As a country, we are still grappling with the impacts of mining, industrial development, and large-scale commercial agriculture and forestry on our wetlands, but we should in essence now be moving into an era of ‘wise use’, or at least people-centred wetland management.
South Africa has already lost an estimated 50% of its wetlands, to mining, agriculture and industrial development, urbanisation and pollution. A large body of research exists on our wetlands, much of which has been funded by the Water Research Commission (WRC).
One of the Commission's most popular products, used widely by environmental practitioners nationally and internationally, is an informative ‘Wet-Series’ – a set of integrated tools for assisting users to achieve well-informed and effective wetland management and rehabilitation.
According to Mr Bonani Madikizela, Research Manager for Water-Linked Ecosystems at the WRC, the Commission has spent over R60 million in wetland-related research over the past 15 years. Another WRC publication, ‘Easy Identification of Wetland Plants’ (Report No TT 479/10) has proved especially popular among practitioners and others who need to document the variety of wetland plants they encounter in the field.
Additionally, the WRC has developed a handbook and decision support system on wetlands for practitioners, policy makers and stakeholders. The book takes theory, research and experiences on wetlands and translates this into an accessible and easy-to-use tool for better decision-making.
Building on previous work funded by the WRC, the decision-support system assists with, among others, the assessment of the supply of ecosystem services by a particular wetland; exploring how different use-scenarios might affect the suite of ecosystem services supplied by a particular wetland; assessing the current demand for and use of the services supplied by a wetland, and identifying opportunities and risks to the provision of ecosystem services by a wetland.
An increasing water scarcity challenge shows that our wetlands are under increasing pressure. It has become clear that in future there will be more people wanting more water so that they can survive and prosper. It has often been said that we cannot live without water and we cannot establish our livelihoods without it. If we want our wetlands to continue to perform for us and deliver the benefits that we require then we need to increasingly appreciate the relationship that exists between ourselves and wetlands.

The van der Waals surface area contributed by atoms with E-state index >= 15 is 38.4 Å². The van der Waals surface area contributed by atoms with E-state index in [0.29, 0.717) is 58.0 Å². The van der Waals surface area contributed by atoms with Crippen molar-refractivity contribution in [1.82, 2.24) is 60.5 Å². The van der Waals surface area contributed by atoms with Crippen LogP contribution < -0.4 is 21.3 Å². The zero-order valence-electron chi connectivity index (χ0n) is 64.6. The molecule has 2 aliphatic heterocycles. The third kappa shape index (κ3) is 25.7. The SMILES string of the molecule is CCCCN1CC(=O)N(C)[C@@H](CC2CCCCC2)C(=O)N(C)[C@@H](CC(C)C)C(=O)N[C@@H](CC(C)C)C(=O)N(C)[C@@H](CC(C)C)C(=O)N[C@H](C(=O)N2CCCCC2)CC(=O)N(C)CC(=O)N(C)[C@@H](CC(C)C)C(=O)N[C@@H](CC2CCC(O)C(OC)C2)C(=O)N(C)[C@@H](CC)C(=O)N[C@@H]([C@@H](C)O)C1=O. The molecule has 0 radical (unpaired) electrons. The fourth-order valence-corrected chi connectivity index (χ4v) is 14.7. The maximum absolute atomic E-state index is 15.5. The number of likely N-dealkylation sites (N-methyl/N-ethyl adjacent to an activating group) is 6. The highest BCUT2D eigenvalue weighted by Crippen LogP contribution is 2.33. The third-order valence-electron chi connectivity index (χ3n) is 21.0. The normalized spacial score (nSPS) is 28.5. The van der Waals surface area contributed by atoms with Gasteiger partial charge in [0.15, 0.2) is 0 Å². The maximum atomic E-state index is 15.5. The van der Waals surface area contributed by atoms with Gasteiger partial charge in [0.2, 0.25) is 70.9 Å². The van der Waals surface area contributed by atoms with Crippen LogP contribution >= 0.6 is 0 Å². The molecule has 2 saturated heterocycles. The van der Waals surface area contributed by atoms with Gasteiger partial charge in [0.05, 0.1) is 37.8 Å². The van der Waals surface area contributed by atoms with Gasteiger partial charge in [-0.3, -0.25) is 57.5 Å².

It is, however, difficult to appreciate the nature of this relationship if we don’t have a full understanding and appreciation gained from the existing collective knowledge.
Wetland degradation compromises livelihood opportunities, specifically with regard to water supply for domestic use. Villages need wetlands for livestock watering, for reed production and most commonly for cultivation. Rehabilitating a degraded wetland restores the benefits it offers. For example, the Manalana Wetland at Craigieburn village in Mpumalanga had suffered severe degradation before it was rehabilitated in 2007. An economic analysis has shown that if the wetland had not been rehabilitated then the benefits accruing to users would have declined by 75%.
The Convention on Wetlands, an intergovernmental treaty that was adopted on 2 February 1971 in the Iranian city of Ramsar, compels us to restore the dignity our wetlands deserve.
As part of World Wetlands Day celebrations for 2017, the WRC shared various resources on wetlands in a form of a training workshop that was held at SANBI, Pretoria, on 2 – 3 February 2017.
Delegates were trained on the use of the WRC guide developed for wetland plant identification at the Colbyn Valley Nature Reserve.
“A wetland is described as an area of land where the soil is permanently or seasonally saturated with water, which can be salt, fresh or brackish. Swamps, marshes, vleis and bogs are all examples of wetlands.”
WRC reports on wetlands can be downloaded free of charge from the Knowledge Hub www.wrc.org.za